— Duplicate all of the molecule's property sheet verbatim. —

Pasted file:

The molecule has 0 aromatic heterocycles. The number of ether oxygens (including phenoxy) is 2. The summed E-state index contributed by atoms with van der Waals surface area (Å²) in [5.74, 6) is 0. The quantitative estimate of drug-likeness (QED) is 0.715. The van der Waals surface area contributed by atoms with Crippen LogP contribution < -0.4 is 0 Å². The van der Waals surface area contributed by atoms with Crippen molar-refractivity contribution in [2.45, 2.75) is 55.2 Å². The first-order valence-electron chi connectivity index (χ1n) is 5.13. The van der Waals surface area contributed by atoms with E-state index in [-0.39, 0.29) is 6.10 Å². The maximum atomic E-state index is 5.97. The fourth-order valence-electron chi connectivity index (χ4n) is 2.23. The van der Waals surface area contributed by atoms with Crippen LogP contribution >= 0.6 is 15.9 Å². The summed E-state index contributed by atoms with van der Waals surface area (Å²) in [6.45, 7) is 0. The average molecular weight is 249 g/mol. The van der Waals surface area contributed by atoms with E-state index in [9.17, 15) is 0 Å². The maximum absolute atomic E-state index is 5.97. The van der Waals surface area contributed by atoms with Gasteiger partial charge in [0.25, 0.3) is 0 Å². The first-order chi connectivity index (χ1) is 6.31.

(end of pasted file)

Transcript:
The molecule has 0 aromatic heterocycles. The number of ether oxygens (including phenoxy) is 2. The summed E-state index contributed by atoms with van der Waals surface area (Å²) in [5.74, 6) is 0. The quantitative estimate of drug-likeness (QED) is 0.715. The van der Waals surface area contributed by atoms with Crippen LogP contribution < -0.4 is 0 Å². The van der Waals surface area contributed by atoms with Crippen molar-refractivity contribution in [2.45, 2.75) is 55.2 Å². The first-order valence-electron chi connectivity index (χ1n) is 5.13. The van der Waals surface area contributed by atoms with E-state index in [-0.39, 0.29) is 6.10 Å². The maximum atomic E-state index is 5.97. The fourth-order valence-electron chi connectivity index (χ4n) is 2.23. The van der Waals surface area contributed by atoms with Crippen LogP contribution >= 0.6 is 15.9 Å². The summed E-state index contributed by atoms with van der Waals surface area (Å²) in [6.45, 7) is 0. The average molecular weight is 249 g/mol. The van der Waals surface area contributed by atoms with E-state index in [9.17, 15) is 0 Å². The maximum absolute atomic E-state index is 5.97. The van der Waals surface area contributed by atoms with Gasteiger partial charge in [0.25, 0.3) is 0 Å². The first-order chi connectivity index (χ1) is 6.31.